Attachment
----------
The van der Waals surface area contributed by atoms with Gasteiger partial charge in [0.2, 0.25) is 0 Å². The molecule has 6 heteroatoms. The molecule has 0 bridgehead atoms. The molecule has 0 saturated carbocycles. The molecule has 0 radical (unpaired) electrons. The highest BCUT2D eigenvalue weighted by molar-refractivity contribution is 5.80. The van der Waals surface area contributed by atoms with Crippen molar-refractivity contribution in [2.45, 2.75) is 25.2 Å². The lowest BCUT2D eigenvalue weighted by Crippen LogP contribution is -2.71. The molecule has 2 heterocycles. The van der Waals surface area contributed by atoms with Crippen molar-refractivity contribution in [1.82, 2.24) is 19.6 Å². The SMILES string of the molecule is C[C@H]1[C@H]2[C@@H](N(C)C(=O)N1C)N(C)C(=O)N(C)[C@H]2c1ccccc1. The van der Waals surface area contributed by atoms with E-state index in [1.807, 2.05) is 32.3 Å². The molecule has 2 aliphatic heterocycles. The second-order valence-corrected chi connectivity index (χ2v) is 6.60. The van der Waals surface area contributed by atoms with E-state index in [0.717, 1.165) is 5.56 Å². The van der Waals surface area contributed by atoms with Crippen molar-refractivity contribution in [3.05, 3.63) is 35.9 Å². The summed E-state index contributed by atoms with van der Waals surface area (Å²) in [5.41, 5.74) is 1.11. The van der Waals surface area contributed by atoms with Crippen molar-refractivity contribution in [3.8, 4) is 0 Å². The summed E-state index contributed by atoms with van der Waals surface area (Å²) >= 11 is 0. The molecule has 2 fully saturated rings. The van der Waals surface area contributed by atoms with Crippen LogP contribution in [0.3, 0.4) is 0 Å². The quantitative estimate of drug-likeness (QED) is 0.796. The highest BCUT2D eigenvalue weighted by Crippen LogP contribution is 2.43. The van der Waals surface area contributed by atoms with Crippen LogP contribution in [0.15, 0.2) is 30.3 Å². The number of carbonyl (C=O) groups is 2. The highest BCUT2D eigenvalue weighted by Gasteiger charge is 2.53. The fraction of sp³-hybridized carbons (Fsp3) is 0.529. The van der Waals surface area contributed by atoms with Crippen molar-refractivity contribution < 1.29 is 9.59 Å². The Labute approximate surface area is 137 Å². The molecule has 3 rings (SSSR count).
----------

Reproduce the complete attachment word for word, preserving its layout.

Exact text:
The van der Waals surface area contributed by atoms with Gasteiger partial charge in [0.2, 0.25) is 0 Å². The molecule has 6 heteroatoms. The molecule has 0 bridgehead atoms. The molecule has 0 saturated carbocycles. The molecule has 0 radical (unpaired) electrons. The highest BCUT2D eigenvalue weighted by molar-refractivity contribution is 5.80. The van der Waals surface area contributed by atoms with Crippen molar-refractivity contribution in [2.45, 2.75) is 25.2 Å². The lowest BCUT2D eigenvalue weighted by Crippen LogP contribution is -2.71. The molecule has 2 heterocycles. The van der Waals surface area contributed by atoms with Crippen molar-refractivity contribution in [1.82, 2.24) is 19.6 Å². The SMILES string of the molecule is C[C@H]1[C@H]2[C@@H](N(C)C(=O)N1C)N(C)C(=O)N(C)[C@H]2c1ccccc1. The van der Waals surface area contributed by atoms with E-state index in [1.807, 2.05) is 32.3 Å². The molecule has 2 aliphatic heterocycles. The second-order valence-corrected chi connectivity index (χ2v) is 6.60. The van der Waals surface area contributed by atoms with E-state index in [0.717, 1.165) is 5.56 Å². The van der Waals surface area contributed by atoms with Crippen molar-refractivity contribution in [3.05, 3.63) is 35.9 Å². The summed E-state index contributed by atoms with van der Waals surface area (Å²) in [5.41, 5.74) is 1.11. The van der Waals surface area contributed by atoms with Crippen molar-refractivity contribution in [3.8, 4) is 0 Å². The summed E-state index contributed by atoms with van der Waals surface area (Å²) >= 11 is 0. The molecule has 2 fully saturated rings. The van der Waals surface area contributed by atoms with Crippen LogP contribution in [0.3, 0.4) is 0 Å². The quantitative estimate of drug-likeness (QED) is 0.796. The highest BCUT2D eigenvalue weighted by Crippen LogP contribution is 2.43. The van der Waals surface area contributed by atoms with Crippen LogP contribution in [0.15, 0.2) is 30.3 Å². The number of carbonyl (C=O) groups is 2. The highest BCUT2D eigenvalue weighted by Gasteiger charge is 2.53. The fraction of sp³-hybridized carbons (Fsp3) is 0.529. The van der Waals surface area contributed by atoms with Crippen molar-refractivity contribution < 1.29 is 9.59 Å². The Labute approximate surface area is 137 Å². The molecule has 3 rings (SSSR count).